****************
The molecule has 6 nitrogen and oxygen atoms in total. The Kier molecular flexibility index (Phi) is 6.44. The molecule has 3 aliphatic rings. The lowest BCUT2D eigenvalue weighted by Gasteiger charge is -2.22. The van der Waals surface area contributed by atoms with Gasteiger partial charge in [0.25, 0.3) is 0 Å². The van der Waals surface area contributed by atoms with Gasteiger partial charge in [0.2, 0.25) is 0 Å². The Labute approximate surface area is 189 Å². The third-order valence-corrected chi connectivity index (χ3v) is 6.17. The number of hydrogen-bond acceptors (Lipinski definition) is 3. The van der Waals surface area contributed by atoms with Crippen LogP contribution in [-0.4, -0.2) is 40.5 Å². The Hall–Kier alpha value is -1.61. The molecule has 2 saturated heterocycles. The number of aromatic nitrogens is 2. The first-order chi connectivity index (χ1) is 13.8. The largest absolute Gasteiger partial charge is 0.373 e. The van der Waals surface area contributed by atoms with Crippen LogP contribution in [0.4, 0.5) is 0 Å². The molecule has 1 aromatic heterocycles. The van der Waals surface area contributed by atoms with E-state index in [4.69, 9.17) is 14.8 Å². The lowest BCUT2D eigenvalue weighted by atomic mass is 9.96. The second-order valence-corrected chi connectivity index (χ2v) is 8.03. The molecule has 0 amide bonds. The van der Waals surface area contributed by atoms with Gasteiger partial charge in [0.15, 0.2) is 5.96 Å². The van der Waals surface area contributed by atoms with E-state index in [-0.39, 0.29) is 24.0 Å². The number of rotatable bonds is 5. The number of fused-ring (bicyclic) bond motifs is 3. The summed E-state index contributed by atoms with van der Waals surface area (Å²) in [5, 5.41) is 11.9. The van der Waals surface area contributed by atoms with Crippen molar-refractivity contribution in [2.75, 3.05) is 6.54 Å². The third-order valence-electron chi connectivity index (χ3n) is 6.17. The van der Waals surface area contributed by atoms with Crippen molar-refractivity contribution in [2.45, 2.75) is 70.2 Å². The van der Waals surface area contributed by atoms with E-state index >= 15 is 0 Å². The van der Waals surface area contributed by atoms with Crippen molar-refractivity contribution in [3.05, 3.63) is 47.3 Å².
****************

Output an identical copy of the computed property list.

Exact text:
The molecule has 6 nitrogen and oxygen atoms in total. The Kier molecular flexibility index (Phi) is 6.44. The molecule has 3 aliphatic rings. The lowest BCUT2D eigenvalue weighted by Gasteiger charge is -2.22. The van der Waals surface area contributed by atoms with Gasteiger partial charge in [0.25, 0.3) is 0 Å². The van der Waals surface area contributed by atoms with Gasteiger partial charge in [0.2, 0.25) is 0 Å². The Labute approximate surface area is 189 Å². The third-order valence-corrected chi connectivity index (χ3v) is 6.17. The number of hydrogen-bond acceptors (Lipinski definition) is 3. The van der Waals surface area contributed by atoms with Crippen LogP contribution in [-0.4, -0.2) is 40.5 Å². The Hall–Kier alpha value is -1.61. The molecule has 2 saturated heterocycles. The number of aromatic nitrogens is 2. The first-order chi connectivity index (χ1) is 13.8. The largest absolute Gasteiger partial charge is 0.373 e. The van der Waals surface area contributed by atoms with Crippen LogP contribution in [0.4, 0.5) is 0 Å². The molecule has 1 aromatic heterocycles. The van der Waals surface area contributed by atoms with E-state index in [4.69, 9.17) is 14.8 Å². The lowest BCUT2D eigenvalue weighted by atomic mass is 9.96. The second-order valence-corrected chi connectivity index (χ2v) is 8.03. The molecule has 0 amide bonds. The van der Waals surface area contributed by atoms with Gasteiger partial charge in [0.15, 0.2) is 5.96 Å². The van der Waals surface area contributed by atoms with E-state index in [-0.39, 0.29) is 24.0 Å². The number of rotatable bonds is 5. The number of fused-ring (bicyclic) bond motifs is 3. The summed E-state index contributed by atoms with van der Waals surface area (Å²) in [5, 5.41) is 11.9. The van der Waals surface area contributed by atoms with Crippen molar-refractivity contribution in [2.75, 3.05) is 6.54 Å². The third-order valence-electron chi connectivity index (χ3n) is 6.17. The van der Waals surface area contributed by atoms with Crippen molar-refractivity contribution in [2.45, 2.75) is 70.2 Å². The van der Waals surface area contributed by atoms with E-state index >= 15 is 0 Å². The van der Waals surface area contributed by atoms with Crippen molar-refractivity contribution in [3.05, 3.63) is 47.3 Å².